A portion of the titanium dioxide-xanthan gum-starch-maltodextrin mixture from Example 2, Method 3 was transferred at 90° C. to a 40 gallon kettle (Groen Div., Elk Grove Village, Ill.). The mixture was cooled while stirred with a swept-surface agitator to 50° C. The jacket temperature was regulated to maintain a 50° C. product temperature. The cooled mixture was fed into a spray dryer. The spray dryer (APV Crepaco, Tonanwanda, N.Y.) inlet and exit air temperatures were 154° C. and 121° C., respectively. A two-fluid nozzle (1/8J Setup 22B, Spraying Systems, Wheaton, Ill.) was used to provide the atomization of the starch mixture. Air served as the atomization fluid. The air pressure was regulated at 80 psig.

EXAMPLE 3

Pilot Scale Production of Texturizing Agents Prepared with either Calcium Citrate or Microcrystalline Cellulose in Lieu of Titanium Dioxide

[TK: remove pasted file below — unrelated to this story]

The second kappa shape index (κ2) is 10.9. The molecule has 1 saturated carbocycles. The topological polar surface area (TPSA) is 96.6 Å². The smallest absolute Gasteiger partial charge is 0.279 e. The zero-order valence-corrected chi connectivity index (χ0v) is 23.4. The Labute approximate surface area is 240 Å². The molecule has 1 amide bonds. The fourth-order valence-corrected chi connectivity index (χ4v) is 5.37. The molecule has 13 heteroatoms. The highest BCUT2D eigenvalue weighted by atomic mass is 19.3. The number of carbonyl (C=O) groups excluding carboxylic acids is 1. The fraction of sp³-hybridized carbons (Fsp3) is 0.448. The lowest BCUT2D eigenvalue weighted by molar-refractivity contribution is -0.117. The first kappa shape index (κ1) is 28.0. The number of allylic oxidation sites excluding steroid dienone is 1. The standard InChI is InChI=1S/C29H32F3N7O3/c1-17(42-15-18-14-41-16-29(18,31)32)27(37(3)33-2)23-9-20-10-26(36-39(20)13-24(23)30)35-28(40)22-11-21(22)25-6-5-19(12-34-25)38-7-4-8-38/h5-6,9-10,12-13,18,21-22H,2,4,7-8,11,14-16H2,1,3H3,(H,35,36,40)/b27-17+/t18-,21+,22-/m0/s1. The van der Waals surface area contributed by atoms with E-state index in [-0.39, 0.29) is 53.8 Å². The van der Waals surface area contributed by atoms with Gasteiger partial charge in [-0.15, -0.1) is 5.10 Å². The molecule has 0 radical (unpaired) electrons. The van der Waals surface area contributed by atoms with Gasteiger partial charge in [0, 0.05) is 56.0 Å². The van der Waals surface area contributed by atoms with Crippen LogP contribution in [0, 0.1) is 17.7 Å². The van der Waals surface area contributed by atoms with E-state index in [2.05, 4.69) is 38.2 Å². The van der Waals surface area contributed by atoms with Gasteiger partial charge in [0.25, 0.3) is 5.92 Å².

Six hundred and seventy lbs (304 kg) of reverse-osmosis, deionized (RODI) water was metered into a 100-gallon (379 liter) reactor (Lee Kettles, Phillipsburg, N.J.) and heated to 44.5° C. Eighty four lbs (38.1 kg) of 70% amylose corn starch (AMYLOMAIZE VII® starch, American Maize Products Co., Hammond, Ill.) was weighed into the rector. The final starch solids concentration was 10% (w/w). The reactor contents were agitated using a LIGHTNIN™ mixer (Model V5S18, Lightnin Mixers, Rochester, N.Y.) with an A-310 impeller at 340 rpm. The pH of the suspension was adjusted to 4.56 by adding 15% phosphoric acid. The batch was heated from 42.0° C. to 105° C. in 14 minutes. The heating began with the vessel open to atmospheric pressure. The vessel was sealed by closing a vent valve when the product temperature reached 97° C. The temperature was then raised from 105° C. to 138° C. in 56 minutes. The product was held at 138° C. for 60 minutes. The product was then cooled from 138° C. to 95° C. in 12 minutes by circulating 7° C. chilled water through the reactor jacket. The product was maintained at 95° C. by again adding steam to the jacket and the reactor was opened. Twenty five lbs (11.3 kg) of maltodextrin (MALTRIN® M040, Grain Processing Corp., Muscatine, Iowa) and 8.4 lbs (3.81 kg) of diatomaceous earth (CELITE®, CELITE® Corp., Lompoc, Calif.) were added to the batch. The batch was filtered through two filter presses in series. The first press (Model BT-240, Alsop Engineering Co., Kingston, N.Y.) was dressed with six 24" (61.0 cm) square filter pads (A-10 filter media, Alsop Engineering Co.). The press had one 2-inch (5.08 cm) wide frame and one half inch (1.27 cm) frame installed between one-half inch (1.27 cm) wide filter plates. The second press (Alsop Engineering Co.) was dressed with five 13-inch (33.0 cm) square carbon filter pads (1640HC pads, Cellulo Corp., Fresno, Calif.). The presses were preheated by circulating 95° C. RODI water through them. The batch was pumped at 14.4 lbs/minute (6.51 kg/min) through the filter presses and into a holding kettle. A 2% (w/w) xanthan gum solution was added to the batch. The solids content of this batch was 7.06% xanthan gum and 92.94% starch-maltodextrin.